LEGO and Ford have announced a new set in their ongoing partnership that celebrates Ford’s historic Le Mans victories. The first win came in 1966 with the iconic Ford GT40, as Ford’s cars swept the board with a 1-2-3 win and cemented the company’s place on the stage as a world-class racecar manufacturer. Exactly 50 years later the Ford GT, the descendant of the GT40, placed first in the GTE Pro class at Le Mans. The new LEGO Speed Champions set contains both the Ford GT40 and the Ford GT to celebrate these wins. The new set will be available March 1 for €34.99 (£29.99). Read the full press release below, and watch a video with the set’s designer.
It’s a little known fact that the LEGO company once explored the idea of a 20’s gangster theme. Sadly it was not meant to be (too soon?). Anyway, that hasn’t stopped many builders exploring the idea themselves. And since I’m heading off to Brickworld Chicago today, it seems fitting to present a couple of recent examples.
It comes equipped with every convenience and every character you’d expect to find in such an establishment – including some unwelcome guests in the form of a police raid! Check out the full album to see the action unfold.
I imagine the Godfather slipping out the back and making his getaway in this snappy Model-A Ford:
Meanwhile, down by the river, a gang of enterprising bootleggers take advantange of all the ruckus up at Club 23 to smuggle away their wares in this rum-runner built by Joshua Brooks.
Looking forward to meeting some of you at Brickworld! I’ll be live tweeting from the event. And keep an eye out for me, Chris, Simon and Carter in our fancy new Brothers Brick shirts. And deliver the secret passphrase to claim some swag. You’ll be making us an offer we cannot refuse.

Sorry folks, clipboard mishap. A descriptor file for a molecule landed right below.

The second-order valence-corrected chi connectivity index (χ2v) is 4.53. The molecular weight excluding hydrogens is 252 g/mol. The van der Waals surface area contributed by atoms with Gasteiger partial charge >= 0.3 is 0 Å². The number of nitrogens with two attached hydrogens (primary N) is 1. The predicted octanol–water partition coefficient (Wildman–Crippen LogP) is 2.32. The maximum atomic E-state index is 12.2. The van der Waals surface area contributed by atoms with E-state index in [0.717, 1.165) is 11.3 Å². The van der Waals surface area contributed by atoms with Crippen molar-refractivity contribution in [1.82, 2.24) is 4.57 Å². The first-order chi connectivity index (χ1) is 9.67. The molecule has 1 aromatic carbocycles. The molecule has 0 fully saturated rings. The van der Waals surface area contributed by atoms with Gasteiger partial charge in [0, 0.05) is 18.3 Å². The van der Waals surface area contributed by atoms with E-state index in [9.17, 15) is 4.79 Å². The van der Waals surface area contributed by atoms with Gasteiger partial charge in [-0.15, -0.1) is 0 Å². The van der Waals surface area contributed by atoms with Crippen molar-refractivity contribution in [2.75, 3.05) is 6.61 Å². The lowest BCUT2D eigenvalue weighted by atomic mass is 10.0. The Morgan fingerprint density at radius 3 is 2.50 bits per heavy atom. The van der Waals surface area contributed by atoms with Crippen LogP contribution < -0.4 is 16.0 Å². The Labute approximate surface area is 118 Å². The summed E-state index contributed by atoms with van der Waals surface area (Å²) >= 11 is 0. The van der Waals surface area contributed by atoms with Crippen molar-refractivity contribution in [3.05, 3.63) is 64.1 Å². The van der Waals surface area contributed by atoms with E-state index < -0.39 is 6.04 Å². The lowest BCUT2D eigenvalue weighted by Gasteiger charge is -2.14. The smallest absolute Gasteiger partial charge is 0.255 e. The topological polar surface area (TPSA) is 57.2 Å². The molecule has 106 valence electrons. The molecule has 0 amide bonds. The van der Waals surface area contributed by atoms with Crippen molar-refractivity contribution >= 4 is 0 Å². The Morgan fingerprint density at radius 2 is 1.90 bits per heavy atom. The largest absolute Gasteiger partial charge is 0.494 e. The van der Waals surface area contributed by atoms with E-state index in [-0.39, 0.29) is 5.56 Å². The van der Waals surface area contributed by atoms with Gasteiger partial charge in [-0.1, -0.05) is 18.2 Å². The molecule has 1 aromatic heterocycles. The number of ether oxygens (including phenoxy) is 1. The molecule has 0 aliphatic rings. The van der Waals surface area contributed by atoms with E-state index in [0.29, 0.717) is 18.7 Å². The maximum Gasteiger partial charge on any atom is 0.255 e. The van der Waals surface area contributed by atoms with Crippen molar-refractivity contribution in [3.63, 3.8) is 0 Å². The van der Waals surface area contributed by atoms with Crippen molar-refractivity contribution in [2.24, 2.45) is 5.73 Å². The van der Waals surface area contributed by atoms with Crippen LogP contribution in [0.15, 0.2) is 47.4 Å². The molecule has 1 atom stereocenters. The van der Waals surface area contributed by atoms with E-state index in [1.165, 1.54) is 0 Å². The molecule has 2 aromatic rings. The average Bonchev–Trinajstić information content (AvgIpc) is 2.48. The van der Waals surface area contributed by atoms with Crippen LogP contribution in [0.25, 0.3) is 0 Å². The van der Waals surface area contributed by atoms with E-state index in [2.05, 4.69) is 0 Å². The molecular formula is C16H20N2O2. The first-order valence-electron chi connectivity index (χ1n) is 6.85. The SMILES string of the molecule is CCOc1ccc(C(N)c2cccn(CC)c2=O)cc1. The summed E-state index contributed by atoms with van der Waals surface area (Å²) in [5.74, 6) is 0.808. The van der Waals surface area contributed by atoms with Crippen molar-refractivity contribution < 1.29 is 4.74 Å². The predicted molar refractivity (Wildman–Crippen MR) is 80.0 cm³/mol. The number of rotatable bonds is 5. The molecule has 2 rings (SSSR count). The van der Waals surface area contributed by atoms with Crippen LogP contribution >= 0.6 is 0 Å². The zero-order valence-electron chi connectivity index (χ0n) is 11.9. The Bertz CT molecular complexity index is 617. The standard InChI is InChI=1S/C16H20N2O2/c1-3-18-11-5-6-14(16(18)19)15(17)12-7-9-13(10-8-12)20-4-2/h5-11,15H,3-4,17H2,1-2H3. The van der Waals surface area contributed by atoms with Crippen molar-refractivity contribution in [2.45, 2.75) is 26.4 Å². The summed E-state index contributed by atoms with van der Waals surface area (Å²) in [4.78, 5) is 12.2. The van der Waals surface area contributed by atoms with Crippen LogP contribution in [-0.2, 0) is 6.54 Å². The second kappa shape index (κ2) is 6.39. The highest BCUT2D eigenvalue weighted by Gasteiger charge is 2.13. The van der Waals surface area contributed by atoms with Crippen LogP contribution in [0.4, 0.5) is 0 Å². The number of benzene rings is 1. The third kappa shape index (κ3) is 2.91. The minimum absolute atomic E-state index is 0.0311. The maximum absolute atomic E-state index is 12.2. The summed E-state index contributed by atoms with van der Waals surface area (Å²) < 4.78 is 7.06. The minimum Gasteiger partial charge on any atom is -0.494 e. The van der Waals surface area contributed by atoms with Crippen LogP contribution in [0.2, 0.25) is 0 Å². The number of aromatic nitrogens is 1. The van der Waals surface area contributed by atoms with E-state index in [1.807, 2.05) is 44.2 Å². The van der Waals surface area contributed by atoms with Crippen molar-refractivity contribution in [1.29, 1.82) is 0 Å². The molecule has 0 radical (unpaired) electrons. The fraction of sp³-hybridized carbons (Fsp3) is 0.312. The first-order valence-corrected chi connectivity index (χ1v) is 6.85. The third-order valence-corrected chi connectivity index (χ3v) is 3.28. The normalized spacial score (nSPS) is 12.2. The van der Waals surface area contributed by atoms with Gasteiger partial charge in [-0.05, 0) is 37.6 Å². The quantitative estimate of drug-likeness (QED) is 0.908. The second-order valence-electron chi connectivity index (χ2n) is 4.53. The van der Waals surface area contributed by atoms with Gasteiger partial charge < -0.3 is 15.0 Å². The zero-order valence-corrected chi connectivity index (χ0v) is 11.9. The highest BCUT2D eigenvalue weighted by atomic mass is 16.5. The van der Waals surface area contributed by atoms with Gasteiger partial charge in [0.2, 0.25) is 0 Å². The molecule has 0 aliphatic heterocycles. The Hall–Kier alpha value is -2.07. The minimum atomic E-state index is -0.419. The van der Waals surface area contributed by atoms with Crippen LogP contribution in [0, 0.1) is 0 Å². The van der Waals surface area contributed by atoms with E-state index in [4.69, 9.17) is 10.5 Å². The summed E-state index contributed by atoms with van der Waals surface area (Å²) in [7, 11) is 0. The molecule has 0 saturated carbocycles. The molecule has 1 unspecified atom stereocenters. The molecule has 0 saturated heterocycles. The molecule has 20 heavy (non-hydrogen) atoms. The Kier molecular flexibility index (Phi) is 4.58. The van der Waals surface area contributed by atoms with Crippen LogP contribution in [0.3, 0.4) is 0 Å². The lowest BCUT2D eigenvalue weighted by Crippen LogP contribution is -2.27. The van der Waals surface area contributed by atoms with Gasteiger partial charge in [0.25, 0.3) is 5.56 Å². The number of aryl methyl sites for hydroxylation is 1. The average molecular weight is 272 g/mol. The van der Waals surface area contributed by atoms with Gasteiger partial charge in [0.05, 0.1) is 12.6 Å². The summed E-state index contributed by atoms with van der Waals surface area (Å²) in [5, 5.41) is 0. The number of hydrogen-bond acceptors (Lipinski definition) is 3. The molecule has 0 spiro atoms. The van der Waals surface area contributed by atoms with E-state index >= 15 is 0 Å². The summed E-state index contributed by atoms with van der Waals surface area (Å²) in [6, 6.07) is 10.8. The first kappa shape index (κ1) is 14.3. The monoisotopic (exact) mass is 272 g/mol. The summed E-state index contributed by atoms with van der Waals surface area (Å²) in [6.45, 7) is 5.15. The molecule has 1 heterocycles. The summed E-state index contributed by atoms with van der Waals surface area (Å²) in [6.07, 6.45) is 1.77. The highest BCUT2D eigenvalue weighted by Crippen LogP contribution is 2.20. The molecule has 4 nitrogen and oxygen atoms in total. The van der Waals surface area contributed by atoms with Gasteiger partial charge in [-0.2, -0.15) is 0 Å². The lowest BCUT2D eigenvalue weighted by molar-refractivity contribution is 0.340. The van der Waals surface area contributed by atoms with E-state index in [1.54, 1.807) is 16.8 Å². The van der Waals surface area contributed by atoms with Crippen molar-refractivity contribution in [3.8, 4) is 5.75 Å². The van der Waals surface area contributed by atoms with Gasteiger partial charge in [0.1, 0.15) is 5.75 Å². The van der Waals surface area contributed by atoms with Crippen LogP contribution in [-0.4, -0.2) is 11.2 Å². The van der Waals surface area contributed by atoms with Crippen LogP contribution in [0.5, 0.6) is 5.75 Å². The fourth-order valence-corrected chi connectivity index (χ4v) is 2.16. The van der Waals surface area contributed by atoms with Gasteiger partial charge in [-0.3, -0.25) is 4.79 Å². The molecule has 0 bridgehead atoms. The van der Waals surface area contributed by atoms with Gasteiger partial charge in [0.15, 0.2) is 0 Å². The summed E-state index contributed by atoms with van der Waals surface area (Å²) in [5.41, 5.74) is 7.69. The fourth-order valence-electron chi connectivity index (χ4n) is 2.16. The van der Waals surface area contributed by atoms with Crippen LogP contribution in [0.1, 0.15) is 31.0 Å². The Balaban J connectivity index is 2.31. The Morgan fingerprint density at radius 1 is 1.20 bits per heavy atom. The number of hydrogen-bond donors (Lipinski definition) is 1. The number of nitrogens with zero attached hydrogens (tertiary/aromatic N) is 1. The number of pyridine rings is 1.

Here is a vehicle that is sure to please both the hot-weather crowd and studs-out advocates like TBB’s own Wreck-it-Ralph. The builder is Joe Perez, better known as MortalSwordsman, and the car is part of his ongoing Alan Mann Racing Team project. The excellent roll-cage is just one of many details which include the kind of boilerplate car functionality you’ve come to expect and enjoy. If you’re interested in a more detailed inspection and you can put up with the frequent service outages, head over to MOCpages to get your fill.
Most of the LEGO models by Michael Jasper (mijasper) that we’ve featured here over the years have highlighted minifigs with perfectly scaled tools, furniture, and other brick-built accessories — every one featuring Michael’s brilliant parts usage (far and above merely “nice“). It’s still wonderful to see Michael build something a bit bigger, if only just. This model of a 1957 Ford Taunus certainly doesn’t suffer from immensity, but Michael still manages to pack it full of detail.
The black-and-white color scheme on the car contrasts beautifully with the elderly minifig Michael has included for scale. Of course, no model he builds would be free of NPU — note the brackets in the wheel well and tan windows as seat backs inside the car.
Way back in time, when Mel Gibson still had an Australian accent and was not openly a nutcase, he starred in an excellent cult movie. That movie, as I’m sure many of you know, was Mad Max. The real stars of the films were the late 70s muscle cars, which bring us to Adam Grabowski’s (misterzumbi) excellent LEGO models. Adam goes one up on the usual replicas of the Ford Interceptor (I’m not even going to try to link to the thousands of versions), and throws in “Nightrider”‘s Holden Monaro too. The Monaro is a very hard car to get right at minfig scale (I’ve tried) and Adam pulls it off very neatly.
A team of 22 model builders from Enfield recently built a full-scale Ford Explorer for the opening of the new Legoland in Florida. It took them approximately 2500 hours and used around 380,000 bricks! The Explorer will be on display in front of one of the new park’s attractions, the Ford Driving School.
Check out the time-lapse video:
The smooth-polished look of Patrick’s 1922 Ford pickup really caught my eye. From the engine crank to the tail-lights, this one’s a beauty.
As Tim and Mike demonstrate, collaborative builds need not be limited to once-a-year conventions or take the form of meters-long dioramas.